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The Covid-19 pandemic has given the IT industry the perfect opportunity to thrive in the ‘new normal’

By Sameer Naik Time of article published Oct 11, 2020

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The Covid-19 pandemic left many industries devastated. But for the Information Technology (IT) world, it has provided the perfect opportunity to grow and to thrive in our new normal.

For the last few months, award-winning IT company Global Computing and Telecoms (GCT) has been hard at work developing innovations to help South Africans navigate their challenging lives during the pandemic.

With most people forced to work at home due to social distancing, and with the government departments such as licensing departments and Home Affairs closed to the public for lengthy periods, the IT company has come up with groundbreaking solutions to allow people to continue their work from home and allow the departments to continue functioning as normal.

Elli Lechtman, a programme director, said the company has developed innovative solutions which they feel will be a stepping stone towards the way South Africa embraces the Fourth Industrial Revolution.

“We have developed various successful examples of robotic process automation bots in the human resources and finance space,” said Lechtman.

“We have automated leave and expense management applications. We have developed visitor register applications for various departments to log and trace those who have visited their offices.

“We also recently successfully deployed a SharePoint Intranet from start to finish within a week at one of our clients – purely as a result of the new working dynamics that we are all embracing.

“From a cybersecurity perspective, we have been able to remotely implement and deploy solutions that safeguard our clients’ infrastructure due to the increase in cybercrime over this period.”

The company has found solutions for its clients now that employees are unable to physically come to their offices.

“Many of our customers required a physical presence within which to work. “As a Microsoft partner, we have enabled our clients to work remotely using technologies that are cloudbased.

“Microsoft’s cloud is called Azure – and South Africa has two data centres which clients can access (without having their own infrastructure).

“By providing access to these technologies, our clients have been able to substitute working from the office with working from home and still being able to fully function.”

They have also enabled government departments to work remotely: “Many of these departments had already procured the requisite software licences to work remotely but weren’t using them effectively.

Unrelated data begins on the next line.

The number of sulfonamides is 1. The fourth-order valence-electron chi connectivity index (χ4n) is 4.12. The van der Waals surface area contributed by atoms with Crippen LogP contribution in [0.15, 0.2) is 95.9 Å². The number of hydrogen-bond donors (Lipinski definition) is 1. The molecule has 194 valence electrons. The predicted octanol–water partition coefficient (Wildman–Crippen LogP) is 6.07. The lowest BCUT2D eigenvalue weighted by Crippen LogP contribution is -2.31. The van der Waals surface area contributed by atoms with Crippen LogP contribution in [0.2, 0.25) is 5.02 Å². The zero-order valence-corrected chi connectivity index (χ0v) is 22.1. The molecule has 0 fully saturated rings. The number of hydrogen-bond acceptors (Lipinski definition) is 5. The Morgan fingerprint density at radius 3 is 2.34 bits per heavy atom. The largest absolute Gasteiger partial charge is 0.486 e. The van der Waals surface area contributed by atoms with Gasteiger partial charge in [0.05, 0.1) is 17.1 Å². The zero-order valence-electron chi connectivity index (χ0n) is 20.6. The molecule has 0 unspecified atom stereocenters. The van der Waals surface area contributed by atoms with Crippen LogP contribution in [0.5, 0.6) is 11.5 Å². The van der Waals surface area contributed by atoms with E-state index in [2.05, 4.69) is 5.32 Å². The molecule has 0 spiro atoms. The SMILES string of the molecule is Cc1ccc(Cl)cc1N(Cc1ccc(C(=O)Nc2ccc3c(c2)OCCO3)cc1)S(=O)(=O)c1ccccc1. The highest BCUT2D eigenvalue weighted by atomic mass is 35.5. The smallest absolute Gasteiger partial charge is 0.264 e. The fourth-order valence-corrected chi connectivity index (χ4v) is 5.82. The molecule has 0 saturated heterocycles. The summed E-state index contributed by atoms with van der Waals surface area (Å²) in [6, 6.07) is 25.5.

“Some departments did not invest in these licences, and we aided them by doing so. “We also customised or developed some of these technologies to meet their specific requirements.

“This ensures that departments’ staff can operate efficiently and effectively from home.” The first technology the company had implemented was Microsoft Teams, Microsoft’s flagship virtual meeting software.

“This entails having to install the application remotely without having physical access to clients’ computers, and then training staff on how to use the software.

“It brings together everything a team needs: chat and threaded conversations, meetings and video conferencing, calling, content collaboration – therefore, everything a workforce needs to operate – without actually having to be in the office.”

Lechtman said his company had also implemented a virtual, or cloudbased version of Microsoft SharePoint, a web-based collaborative platform that integrates with Microsoft Office. Pre-pandemic, most clients would have had an on-site version of this software, in other words.

Now they could have this same software on Microsoft’s cloud (Azure). He said for a large part of the year, GCT was forced to hold meetings with clients virtually, with tools like Microsoft Teams.

“This creates a new working dynamic. “You’re finding yourself trying to keep the household quiet while on a very important client meeting.

“These were difficult challenges at first but it has now almost become a way of life and one truly wonders whether this is the future of how we collaborate to achieve a common purpose.” Lechtman believes the IT industry has played a significant role during the pandemic.

“IT plays a significant role in supporting the private and public sectors in ensuring that technology and access to technology is readily available to employees.

“Many in IT are on the front line of the economy, ensuring that the country still functions. “It is at the forefront of innovation and it is important that the industry continues to evolve and promote access to new technologies to contribute towards local economic growth.”

The Saturday Star

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